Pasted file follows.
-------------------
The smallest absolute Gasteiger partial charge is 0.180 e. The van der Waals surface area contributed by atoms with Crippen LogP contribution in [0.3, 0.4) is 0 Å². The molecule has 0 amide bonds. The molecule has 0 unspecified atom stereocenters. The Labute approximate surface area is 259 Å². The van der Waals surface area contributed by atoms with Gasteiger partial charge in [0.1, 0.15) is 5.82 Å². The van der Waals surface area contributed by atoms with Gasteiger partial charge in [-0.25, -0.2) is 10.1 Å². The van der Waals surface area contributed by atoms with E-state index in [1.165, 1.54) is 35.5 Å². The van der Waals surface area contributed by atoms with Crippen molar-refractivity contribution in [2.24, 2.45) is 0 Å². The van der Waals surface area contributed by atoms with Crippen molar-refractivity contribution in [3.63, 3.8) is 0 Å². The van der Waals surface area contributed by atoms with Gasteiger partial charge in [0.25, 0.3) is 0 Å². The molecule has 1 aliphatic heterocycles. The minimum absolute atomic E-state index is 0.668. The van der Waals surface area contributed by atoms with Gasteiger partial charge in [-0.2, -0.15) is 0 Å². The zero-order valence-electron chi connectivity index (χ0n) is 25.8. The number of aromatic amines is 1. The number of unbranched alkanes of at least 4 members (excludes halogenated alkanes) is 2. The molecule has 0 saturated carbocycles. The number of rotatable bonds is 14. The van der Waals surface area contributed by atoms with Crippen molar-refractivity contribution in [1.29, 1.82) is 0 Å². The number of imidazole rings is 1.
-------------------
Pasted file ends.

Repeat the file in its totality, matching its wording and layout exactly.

The smallest absolute Gasteiger partial charge is 0.180 e. The van der Waals surface area contributed by atoms with Crippen LogP contribution in [0.3, 0.4) is 0 Å². The molecule has 0 amide bonds. The molecule has 0 unspecified atom stereocenters. The Labute approximate surface area is 259 Å². The van der Waals surface area contributed by atoms with Gasteiger partial charge in [0.1, 0.15) is 5.82 Å². The van der Waals surface area contributed by atoms with Gasteiger partial charge in [-0.25, -0.2) is 10.1 Å². The van der Waals surface area contributed by atoms with E-state index in [1.165, 1.54) is 35.5 Å². The van der Waals surface area contributed by atoms with Crippen molar-refractivity contribution in [2.24, 2.45) is 0 Å². The van der Waals surface area contributed by atoms with Crippen molar-refractivity contribution in [3.63, 3.8) is 0 Å². The van der Waals surface area contributed by atoms with Gasteiger partial charge in [0.25, 0.3) is 0 Å². The molecule has 1 aliphatic heterocycles. The minimum absolute atomic E-state index is 0.668. The van der Waals surface area contributed by atoms with Gasteiger partial charge in [-0.2, -0.15) is 0 Å². The zero-order valence-electron chi connectivity index (χ0n) is 25.8. The number of aromatic amines is 1. The number of unbranched alkanes of at least 4 members (excludes halogenated alkanes) is 2. The molecule has 0 saturated carbocycles. The number of rotatable bonds is 14. The van der Waals surface area contributed by atoms with Crippen molar-refractivity contribution in [1.29, 1.82) is 0 Å². The number of imidazole rings is 1.